The truth of this concept is tragically clear, however, to anyone who realistically faces modern history. For example, take man’s development of science. Here surely there is if there is anywhere, an unalloyed step forward. What but good is there in man’s learning to control nature for man’s welfare? Yet the control of nature found by science is control of nature not by all men, but by a few, and the consequence is that the possibilities of concentrated power also grow with science. What begins as the control of nature by man ends all too often as the control of some men by others. Consequently, it is precisely the modern age of science that has made possible the modern form of totalitarianism. Cement presents that all stress is laid on the goodwill and not on the vacillation and uncertainty of Sergej, a typical intellectual, who is one of the minor characters in the novel. He tries to convince himself by means of his intellect that “man is a worthless part of the whole” (Gladkov, p. 283), but from his spontaneous reactions it appears again and again that “not mankind’ but ‘man” (Gladkov, p. 278) is the most important thing for him. When the bourgeois are driven out of their houses he thinks that ‘this cannot be a Party measure’ (Gladkov, p. 186); when former officers are ridiculed he wants people ‘to talk with the enemies as with human beings’ (Gladkov, p. 226). He is not highly thought of by his comrades: ‘Intellectuals are always timid asses in the Party: they always feel slighted and guilty,’ they say, alluding to him. His reaction to this is again ambiguous.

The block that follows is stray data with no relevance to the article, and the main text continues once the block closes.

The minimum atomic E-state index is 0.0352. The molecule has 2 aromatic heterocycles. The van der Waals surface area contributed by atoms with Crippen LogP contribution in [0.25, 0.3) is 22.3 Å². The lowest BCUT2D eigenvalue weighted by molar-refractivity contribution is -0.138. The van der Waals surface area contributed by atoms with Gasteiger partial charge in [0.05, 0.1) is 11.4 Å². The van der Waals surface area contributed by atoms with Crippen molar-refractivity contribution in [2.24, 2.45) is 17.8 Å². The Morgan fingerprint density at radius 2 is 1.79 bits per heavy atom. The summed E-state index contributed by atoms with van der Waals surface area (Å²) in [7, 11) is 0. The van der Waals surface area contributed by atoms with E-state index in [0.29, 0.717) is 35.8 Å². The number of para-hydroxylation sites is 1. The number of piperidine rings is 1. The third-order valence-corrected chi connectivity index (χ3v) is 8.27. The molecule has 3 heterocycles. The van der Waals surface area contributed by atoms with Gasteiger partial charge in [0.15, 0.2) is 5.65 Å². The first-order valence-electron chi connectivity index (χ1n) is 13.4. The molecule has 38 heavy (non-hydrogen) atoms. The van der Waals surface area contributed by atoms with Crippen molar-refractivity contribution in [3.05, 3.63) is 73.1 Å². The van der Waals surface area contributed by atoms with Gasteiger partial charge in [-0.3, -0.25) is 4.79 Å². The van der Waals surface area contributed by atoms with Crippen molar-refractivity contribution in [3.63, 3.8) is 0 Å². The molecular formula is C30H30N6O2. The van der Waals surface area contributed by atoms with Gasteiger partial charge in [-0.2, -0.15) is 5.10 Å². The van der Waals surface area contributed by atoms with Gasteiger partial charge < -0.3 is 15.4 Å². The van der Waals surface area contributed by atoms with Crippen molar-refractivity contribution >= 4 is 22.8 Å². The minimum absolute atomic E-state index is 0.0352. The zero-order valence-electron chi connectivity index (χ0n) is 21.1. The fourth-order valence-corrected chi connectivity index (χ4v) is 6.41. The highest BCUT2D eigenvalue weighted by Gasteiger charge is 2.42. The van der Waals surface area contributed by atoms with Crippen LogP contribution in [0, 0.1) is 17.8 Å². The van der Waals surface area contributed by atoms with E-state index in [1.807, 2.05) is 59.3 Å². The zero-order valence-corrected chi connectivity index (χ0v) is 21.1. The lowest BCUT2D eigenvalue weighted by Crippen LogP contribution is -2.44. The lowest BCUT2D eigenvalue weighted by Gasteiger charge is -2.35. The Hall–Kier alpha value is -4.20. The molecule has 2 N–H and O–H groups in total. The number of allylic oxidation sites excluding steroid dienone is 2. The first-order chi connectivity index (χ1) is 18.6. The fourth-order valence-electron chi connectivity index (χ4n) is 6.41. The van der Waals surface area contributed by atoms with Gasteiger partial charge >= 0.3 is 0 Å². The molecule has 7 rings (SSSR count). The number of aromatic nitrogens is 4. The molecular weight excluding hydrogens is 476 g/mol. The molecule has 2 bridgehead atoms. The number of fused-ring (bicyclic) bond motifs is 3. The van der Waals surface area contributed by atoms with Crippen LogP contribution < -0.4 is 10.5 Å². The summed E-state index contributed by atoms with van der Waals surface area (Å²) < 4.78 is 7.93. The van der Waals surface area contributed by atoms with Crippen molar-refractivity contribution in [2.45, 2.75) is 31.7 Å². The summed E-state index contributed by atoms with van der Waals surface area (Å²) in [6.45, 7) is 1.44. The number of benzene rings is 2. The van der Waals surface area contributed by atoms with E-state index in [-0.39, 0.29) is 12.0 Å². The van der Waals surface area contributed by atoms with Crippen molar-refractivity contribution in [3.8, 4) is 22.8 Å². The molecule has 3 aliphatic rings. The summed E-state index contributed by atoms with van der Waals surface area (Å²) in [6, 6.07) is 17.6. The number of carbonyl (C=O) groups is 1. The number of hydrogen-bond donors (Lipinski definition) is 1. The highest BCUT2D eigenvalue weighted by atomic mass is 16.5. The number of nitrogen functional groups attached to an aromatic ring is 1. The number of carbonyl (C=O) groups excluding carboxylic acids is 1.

In sum, the novel portrays that the Soviet regime and revolution changed all aspects of life: political, social, and cultural. People were inclined to forget their old traditions and accepted communist ideology. The Communists and the sectarians, seeing that all man’s social structures are corrupted by self-interest, understood that each stage of man’s progress is also a decline. In short, the efforts of man to climb the ladder of progress are never unambiguously successful.

Works Cited

  1. Gladkov, F. V. Cement. Northwestern University Press; Translated edition, 1994.
  2. Suny, R. The Russian Revolution and Bolshevik Victory. Wadsworth Publishing; 3 edition, 1989.